Employee mandatory flu shot policy provokes outrage — and a lawsuit

Share this content:
Essentia's mandatory vaccination policy was rolled out in September, with a Nov. 10 deadline for compliance.
Essentia's mandatory vaccination policy was rolled out in September, with a Nov. 10 deadline for compliance.

A Minnesota-based healthcare provider that operates long-term care facilities, hospitals and clinics is on the receiving end of a lawsuit slamming its mandatory influenza vaccination policy.

The suit, filed against Essentia Health on Oct. 20 by United Steelworkers Locals 9460 and 9349, argues that the provider told the union last month a flu shot would be mandatory for all employees.

Essentia later told workers a vaccination would be a “condition of employment” except in cases of religious or medical exemptions. Employees would be required to get a shot by Nov. 10; those who refused or failed to get vaccinated would be fired Nov. 20, the Star Tribune reported.

In the suit a registered nurse for the organization explained that she has “never tolerated vaccines well” and was skeptical of the shots' effectiveness.

“[If] I am required to get a flu shot in order to keep my job, and I suffer adverse consequences from the vaccine, no arbitrator's award will be able to undo the damage,” wrote Christina Bergman, RN.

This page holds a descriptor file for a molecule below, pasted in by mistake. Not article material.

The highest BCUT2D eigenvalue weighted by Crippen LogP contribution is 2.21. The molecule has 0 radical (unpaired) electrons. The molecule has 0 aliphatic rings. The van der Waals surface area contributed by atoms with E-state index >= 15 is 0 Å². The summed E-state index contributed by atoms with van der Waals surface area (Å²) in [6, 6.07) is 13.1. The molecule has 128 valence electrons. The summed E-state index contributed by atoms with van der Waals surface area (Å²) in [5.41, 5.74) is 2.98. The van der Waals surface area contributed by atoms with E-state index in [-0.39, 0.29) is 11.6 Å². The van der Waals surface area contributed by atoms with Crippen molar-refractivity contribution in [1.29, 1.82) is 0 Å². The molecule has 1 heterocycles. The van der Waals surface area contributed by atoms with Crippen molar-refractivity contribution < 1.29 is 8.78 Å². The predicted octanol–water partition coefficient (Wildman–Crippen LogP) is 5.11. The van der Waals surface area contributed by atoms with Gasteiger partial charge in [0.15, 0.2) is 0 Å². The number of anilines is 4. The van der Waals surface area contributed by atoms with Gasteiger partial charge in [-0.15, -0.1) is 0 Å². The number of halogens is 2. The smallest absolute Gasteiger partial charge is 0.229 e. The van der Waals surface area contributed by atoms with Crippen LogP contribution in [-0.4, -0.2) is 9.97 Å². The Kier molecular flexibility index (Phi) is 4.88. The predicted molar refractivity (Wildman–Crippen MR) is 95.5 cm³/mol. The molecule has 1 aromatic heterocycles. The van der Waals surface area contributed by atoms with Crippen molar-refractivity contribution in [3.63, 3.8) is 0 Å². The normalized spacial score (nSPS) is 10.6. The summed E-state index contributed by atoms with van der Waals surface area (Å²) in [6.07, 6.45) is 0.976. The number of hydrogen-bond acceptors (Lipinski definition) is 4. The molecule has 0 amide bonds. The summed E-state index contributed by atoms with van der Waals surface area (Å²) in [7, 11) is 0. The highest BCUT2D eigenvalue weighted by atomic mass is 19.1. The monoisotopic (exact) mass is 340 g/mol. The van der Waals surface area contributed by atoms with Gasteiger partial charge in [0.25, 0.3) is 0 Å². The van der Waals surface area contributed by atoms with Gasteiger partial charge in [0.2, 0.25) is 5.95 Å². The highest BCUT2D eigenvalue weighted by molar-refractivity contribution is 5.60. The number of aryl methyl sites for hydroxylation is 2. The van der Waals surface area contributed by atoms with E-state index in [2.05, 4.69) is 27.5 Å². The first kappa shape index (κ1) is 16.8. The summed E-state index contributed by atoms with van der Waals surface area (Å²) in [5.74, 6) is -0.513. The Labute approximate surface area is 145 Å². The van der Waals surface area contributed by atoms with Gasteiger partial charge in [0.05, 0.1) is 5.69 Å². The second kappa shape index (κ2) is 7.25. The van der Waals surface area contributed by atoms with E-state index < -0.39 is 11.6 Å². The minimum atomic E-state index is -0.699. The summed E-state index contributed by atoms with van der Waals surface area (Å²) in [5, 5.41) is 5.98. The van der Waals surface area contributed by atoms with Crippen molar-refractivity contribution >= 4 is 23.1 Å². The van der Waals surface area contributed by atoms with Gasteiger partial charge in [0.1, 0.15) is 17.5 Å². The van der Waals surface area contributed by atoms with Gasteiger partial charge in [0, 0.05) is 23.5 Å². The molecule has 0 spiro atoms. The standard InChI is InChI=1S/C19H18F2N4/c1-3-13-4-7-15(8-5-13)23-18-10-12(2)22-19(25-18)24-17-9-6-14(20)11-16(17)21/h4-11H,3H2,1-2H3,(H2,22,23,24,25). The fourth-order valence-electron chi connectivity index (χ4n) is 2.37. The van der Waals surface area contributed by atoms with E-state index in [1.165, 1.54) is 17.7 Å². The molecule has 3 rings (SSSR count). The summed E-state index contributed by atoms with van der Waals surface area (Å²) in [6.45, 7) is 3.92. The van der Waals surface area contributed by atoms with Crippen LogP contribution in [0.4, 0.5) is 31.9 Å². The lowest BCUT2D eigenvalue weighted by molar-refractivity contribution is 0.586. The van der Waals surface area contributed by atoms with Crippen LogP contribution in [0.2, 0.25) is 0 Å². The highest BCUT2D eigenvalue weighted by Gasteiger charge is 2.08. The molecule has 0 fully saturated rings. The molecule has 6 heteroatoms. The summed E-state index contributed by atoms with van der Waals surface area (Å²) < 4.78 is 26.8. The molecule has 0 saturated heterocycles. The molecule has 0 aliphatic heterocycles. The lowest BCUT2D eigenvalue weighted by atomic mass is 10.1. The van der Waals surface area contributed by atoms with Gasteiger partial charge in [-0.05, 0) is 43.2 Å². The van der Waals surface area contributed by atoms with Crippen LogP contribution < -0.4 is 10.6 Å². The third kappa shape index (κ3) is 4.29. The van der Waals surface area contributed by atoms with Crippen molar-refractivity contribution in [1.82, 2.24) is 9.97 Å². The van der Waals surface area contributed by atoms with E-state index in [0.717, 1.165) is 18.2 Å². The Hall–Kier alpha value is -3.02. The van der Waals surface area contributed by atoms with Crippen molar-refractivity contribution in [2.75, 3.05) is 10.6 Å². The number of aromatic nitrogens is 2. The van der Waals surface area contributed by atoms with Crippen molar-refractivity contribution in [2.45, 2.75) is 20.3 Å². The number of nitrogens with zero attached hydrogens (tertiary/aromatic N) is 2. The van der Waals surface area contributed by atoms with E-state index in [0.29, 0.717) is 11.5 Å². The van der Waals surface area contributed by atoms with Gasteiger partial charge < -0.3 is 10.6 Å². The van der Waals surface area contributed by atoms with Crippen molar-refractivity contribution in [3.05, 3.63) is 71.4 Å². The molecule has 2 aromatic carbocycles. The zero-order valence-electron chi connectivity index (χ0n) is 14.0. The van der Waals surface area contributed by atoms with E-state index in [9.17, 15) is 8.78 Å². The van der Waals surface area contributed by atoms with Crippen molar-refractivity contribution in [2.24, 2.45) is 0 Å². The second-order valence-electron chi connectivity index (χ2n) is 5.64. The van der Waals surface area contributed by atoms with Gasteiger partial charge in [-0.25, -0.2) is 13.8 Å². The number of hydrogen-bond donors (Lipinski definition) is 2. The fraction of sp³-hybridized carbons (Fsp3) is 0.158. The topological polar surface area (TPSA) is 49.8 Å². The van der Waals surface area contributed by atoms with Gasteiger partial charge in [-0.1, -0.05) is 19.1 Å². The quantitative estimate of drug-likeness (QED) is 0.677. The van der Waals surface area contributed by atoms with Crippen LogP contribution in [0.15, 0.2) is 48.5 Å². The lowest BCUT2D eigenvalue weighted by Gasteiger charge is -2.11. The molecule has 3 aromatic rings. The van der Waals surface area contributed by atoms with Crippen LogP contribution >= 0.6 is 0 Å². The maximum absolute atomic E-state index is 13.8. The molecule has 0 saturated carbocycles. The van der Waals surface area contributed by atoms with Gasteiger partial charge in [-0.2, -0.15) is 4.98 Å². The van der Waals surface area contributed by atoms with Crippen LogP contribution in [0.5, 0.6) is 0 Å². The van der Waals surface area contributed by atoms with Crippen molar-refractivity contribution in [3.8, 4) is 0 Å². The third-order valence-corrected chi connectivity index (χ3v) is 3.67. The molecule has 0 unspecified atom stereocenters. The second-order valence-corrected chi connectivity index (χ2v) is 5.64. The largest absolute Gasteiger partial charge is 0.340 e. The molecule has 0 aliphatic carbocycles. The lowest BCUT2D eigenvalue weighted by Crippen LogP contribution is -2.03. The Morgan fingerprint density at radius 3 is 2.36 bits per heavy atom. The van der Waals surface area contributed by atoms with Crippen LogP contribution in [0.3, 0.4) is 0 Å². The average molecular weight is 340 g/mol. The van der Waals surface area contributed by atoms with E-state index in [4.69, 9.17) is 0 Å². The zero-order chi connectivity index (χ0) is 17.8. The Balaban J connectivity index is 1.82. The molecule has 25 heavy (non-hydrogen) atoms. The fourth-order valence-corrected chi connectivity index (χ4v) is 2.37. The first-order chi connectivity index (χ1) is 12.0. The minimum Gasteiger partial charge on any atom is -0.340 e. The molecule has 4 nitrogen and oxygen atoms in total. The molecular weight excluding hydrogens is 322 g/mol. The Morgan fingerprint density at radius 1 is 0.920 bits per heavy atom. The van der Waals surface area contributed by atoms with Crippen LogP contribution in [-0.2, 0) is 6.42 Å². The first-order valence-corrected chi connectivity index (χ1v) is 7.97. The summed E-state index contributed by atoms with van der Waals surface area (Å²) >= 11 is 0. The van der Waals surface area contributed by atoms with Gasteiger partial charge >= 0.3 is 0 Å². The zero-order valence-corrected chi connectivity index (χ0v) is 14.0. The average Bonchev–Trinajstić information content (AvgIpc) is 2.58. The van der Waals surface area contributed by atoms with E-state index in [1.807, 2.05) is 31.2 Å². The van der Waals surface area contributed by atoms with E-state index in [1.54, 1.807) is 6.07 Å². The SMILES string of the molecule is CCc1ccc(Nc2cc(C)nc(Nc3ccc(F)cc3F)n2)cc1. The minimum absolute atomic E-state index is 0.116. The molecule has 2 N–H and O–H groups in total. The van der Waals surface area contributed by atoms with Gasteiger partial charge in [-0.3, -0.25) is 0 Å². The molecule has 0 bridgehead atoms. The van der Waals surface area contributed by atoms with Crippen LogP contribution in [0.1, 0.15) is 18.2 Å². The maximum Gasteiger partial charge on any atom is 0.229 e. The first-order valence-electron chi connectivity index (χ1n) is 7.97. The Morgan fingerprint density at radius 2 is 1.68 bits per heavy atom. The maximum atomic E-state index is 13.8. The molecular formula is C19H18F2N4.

The union, which represents around 2,000 Essentia workers, requested that deadline be moved back, and that the vaccines be made voluntary. When neither happened, the workers' group field a complaint with the National Labor Relations Board. The union's lawsuit asks a court to prevent Essentia from terminating employees who don't comply with the policy until the NLRB grievance is resolved.

Essentia, which employs more than 12,000 people in Minnesota, Wisconsin, North Dakota and Idaho, defended the vaccination policy in a statement to local media. Rajesh Prabhu, M.D., Essentia's patient quality and safety officer, said the organization currently has an employee vaccination rate of 82%, but sought to improve rates with a mandatory program.

“We didn't feel they would increase any further without some sort of mandatory policy,” Prabhu said.

The suit is still waiting to receive a hearing date. A representative for the Minnesota Nurses Association, which represents Essentia employees, told the Pioneer Press the group has a meeting scheduled for Nov. 7 to negotiate the policy.